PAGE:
Turkish court verdict on Ergenekon conspiracy set for August 5
ISTANBUL (Reuters) - A Turkish court will announce verdicts on August 5 on nearly 300 defendants accused of plotting to topple the government, defense lawyers said on Friday, ending a five-year trial of a shadowy group allegedly responsible for years of political violence.
Prosecutors accuse Ergenekon, an alleged underground network of secular arch-nationalists, of involvement in extra-judicial killings and bombings, embodying anti-democratic forces which Prime Minister Tayyip Erdogan says he has fought to stamp out.
Retired armed forces commander Ilker Basbug is among the defendants, including other military officers, politicians and academics, accused of attempting to stage a coup against Erdogan's Islamist-rooted AK Party government.
Chief judge Hasan Huseyin Ozese told Friday's hearing at the court in Silivri, just west of Istanbul, that testimony had been completed and defendants were asked to make their final comments before the announcement of the verdict, the lawyers said.
"The hearing was adjourned to August 5," defense lawyer Huseyin Ersoz wrote on Twitter from the courtroom after the final comments were completed. "The verdict will be announced on August 5."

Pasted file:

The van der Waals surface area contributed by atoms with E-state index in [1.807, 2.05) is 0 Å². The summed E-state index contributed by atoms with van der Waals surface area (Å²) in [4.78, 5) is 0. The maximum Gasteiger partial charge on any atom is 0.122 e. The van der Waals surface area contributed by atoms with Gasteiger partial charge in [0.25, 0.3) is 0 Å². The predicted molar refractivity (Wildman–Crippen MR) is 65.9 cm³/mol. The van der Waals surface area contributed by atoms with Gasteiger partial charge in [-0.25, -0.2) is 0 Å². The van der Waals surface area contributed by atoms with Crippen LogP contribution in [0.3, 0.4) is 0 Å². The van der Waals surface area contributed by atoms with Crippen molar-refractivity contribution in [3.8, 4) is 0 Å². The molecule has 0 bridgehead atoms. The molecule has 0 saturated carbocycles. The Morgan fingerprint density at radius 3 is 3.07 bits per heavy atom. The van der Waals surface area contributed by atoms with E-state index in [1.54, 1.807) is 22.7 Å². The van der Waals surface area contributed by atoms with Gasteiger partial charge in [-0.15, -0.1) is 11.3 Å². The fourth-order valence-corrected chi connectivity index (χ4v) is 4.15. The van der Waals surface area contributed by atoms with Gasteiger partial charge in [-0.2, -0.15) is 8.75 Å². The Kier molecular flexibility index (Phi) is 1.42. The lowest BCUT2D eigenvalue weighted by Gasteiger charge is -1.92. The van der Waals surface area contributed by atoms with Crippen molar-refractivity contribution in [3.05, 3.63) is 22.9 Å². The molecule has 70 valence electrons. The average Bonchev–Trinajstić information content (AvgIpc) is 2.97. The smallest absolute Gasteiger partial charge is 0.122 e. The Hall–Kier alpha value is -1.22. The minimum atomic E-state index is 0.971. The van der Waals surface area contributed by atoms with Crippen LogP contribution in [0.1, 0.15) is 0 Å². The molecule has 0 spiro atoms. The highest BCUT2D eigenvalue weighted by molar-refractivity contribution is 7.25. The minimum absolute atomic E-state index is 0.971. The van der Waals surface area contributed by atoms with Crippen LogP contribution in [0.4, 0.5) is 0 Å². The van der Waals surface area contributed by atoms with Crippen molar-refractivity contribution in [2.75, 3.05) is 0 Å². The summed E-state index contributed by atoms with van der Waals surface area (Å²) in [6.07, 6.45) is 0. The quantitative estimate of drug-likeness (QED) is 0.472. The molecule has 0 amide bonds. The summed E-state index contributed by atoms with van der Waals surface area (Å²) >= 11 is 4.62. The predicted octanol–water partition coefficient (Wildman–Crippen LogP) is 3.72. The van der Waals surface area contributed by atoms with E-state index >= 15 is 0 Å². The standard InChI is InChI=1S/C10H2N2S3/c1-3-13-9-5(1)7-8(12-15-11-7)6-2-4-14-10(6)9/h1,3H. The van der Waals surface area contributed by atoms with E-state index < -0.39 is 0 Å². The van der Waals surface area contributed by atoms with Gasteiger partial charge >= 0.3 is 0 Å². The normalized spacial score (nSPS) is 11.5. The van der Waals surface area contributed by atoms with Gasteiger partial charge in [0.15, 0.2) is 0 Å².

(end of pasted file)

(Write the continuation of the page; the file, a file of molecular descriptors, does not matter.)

In March, prosecutors demanded life sentences for 64 of the total 275 defendants.
The trial has drawn accusations of political influence over the judiciary, with critics seeing it as a ploy to stifle opposition and tame the secularist establishment which long dominated Turkey.
Last September, the Silivri court sentenced more than 300 military officers to jail over the separate "Sledgehammer" plot to overthrow Erdogan a decade ago, underscoring civilian dominance over the once all-powerful military.
The army intervened to topple governments four times in the second half of the 20th century.
Investigation of the alleged conspiracy, which surfaced in 2007 when police discovered a cache of weapons in Istanbul, was initially welcomed by a public eager to see an end to the "Deep State" - a shadowy network of militant secularists long believed to have been pulling the strings of power.
But dissenting voices have grown in recent years, with the European Commission expressing concern about the handling of the conspiracy trials.
(Writing by Daren Butler; editing by Andrew Roche)
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